Tuesday, October 7, 2008

Show Don't Tell

Last night I started a new fiction class at the Writing Salon. We discussed the writer's mantra of show-don't-tell, particularly with respect to setting and emotion. Our homework for this week is to go somewhere and just observe for 15 minutes, and then describe the setting and our accompanying emotion -- without actually telling the reader what the setting is or how we are feeling. For example, if you're angry, you'd write about the physical symptoms of anger -- flushed face, clenched jaw -- instead of saying, I was angry. And we were supposed to keep in mind all five senses. I did the exercise today, and I thought I'd share:

The glass security booth is unmanned, so I glide past the booth and into the room, like I belong there. There is no one inside. There are 50 wood-and-steel chairs lined up along the walls, and not one person is sitting in them. There are pizza-sized tables sandwiched between some of the chairs, and on them are magazines – People, Newsweek, Time. The magazines are stacked neatly, and many of them are bright and unwrinkled. Some of the magazines are even fanned evenly across the table, like you’d see in a staged house. A flat-panel TV hangs above the chairs, and Wolf Blitzer is on the screen in HD. The volume is turned up and Wolf’s voice echoes through the vacuous room. Squares of bright colors hang in measured spots along the white walls. Upon closer inspection I see they are magnified pictures of microscopic life: DNA, cells and viruses. The prints are mounted behind heavy pieces of protruding glass, giving the images a 3-D quality.

I sit in one of the chairs against the wall and cross a leg over a knee. It was hot outside but in here it is cool. The air has a filtered quality to it, but not in an artificial way; it’s like being under a grove of trees in Muir Woods. I can hear humming from an air-conditioning system, but I cannot feel any breeze, which is perfect because I’m wearing shorts and a T-shirt.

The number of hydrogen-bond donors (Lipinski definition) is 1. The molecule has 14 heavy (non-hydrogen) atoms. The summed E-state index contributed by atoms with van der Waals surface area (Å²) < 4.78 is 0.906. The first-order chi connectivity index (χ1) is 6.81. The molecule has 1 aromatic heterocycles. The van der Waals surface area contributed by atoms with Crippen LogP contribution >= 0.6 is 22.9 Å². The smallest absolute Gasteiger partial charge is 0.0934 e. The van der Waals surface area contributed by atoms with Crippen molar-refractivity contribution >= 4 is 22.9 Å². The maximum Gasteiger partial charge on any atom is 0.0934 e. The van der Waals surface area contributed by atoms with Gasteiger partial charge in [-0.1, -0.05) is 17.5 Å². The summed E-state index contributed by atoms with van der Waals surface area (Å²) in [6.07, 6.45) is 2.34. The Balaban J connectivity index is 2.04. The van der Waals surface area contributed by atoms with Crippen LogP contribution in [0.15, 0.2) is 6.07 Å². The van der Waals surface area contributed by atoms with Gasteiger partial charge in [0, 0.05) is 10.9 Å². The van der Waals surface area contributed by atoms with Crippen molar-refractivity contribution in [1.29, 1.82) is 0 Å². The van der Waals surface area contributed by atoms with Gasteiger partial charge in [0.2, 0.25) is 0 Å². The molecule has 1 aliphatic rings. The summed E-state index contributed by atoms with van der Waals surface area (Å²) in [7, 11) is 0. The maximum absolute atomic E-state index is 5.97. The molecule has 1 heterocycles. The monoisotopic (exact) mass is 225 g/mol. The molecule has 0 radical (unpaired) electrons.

Above me there are dozens of lights hanging on parallel steel cables, spanning the ceiling in deliberate haphazardness, like you’d see in an architect’s office. A skylight brings in abundant natural light, and I close my eyes and turn my face up to it. There is a warm sensation spreading in my stomach, the kind you get when you slip into a Jacuzzi. When I open my eyes again I lean over and look at the floor. I can see my reflection in the panels of shiny, checkered tile. The floor looks like it should smell of antiseptic or bleach, but there is no smell to the room at all, except for my own sweat, which has now dried on my forehead.

A formidable steel door with a person-length glass window marks the entrance to the rest of the facility. Beside the door, on the wall, is an electronic card reader; and next to that, a hand sanitizer dispenser. Hanging below the sanitizer is a sleek curve of plastic -- to capture any gel that misses the hands. The whole apparatus looks like it was designed by Apple Computer.

Through the glass of the door, I can see multicolored equipment – tubes and gages and tanks -- resting on a gurney. Everything laid out in neat rows. Two women in blue scrubs saunter past the door and out of site. The images beyond the door seem exceptionally sharp, and it occurs to me that my contact lens prescription must be right on.

A voice calls over an intercom, paging a doctor whose name I can’t quite catch.

I pick up a People magazine and flip idly through the pictures of celebrities. My breathing is measured and calm. My heart rate has slowed since I sat down; it seems to have recovered from my walk. The leg I have over my knee is beginning to feel tingly and numb, so I switch legs. My eyelids feel heavy as I sink lower in the chair.

I am jolted by the sound of ragged coughing. Is it a patient, an emergency? No, it’s just the security guard, returning to his post.

I wrote this in the emergency room at UCSF Med Center (No, I'm okay -- I just went there to write). It was not the setting I expected to find nor the emotion I expected to feel.

1 comment:

  1. Going to an emergency room and writing about the feeling of the space is very interesting. It was not until the 3rd paragraph that I realized what the space you were describing actually was. I enjoyed the description but wonder if you used too many words to describe the space? I suppose you could spend an entire book describing a space or just a few sentences...depends on what the goal of the spatial description is.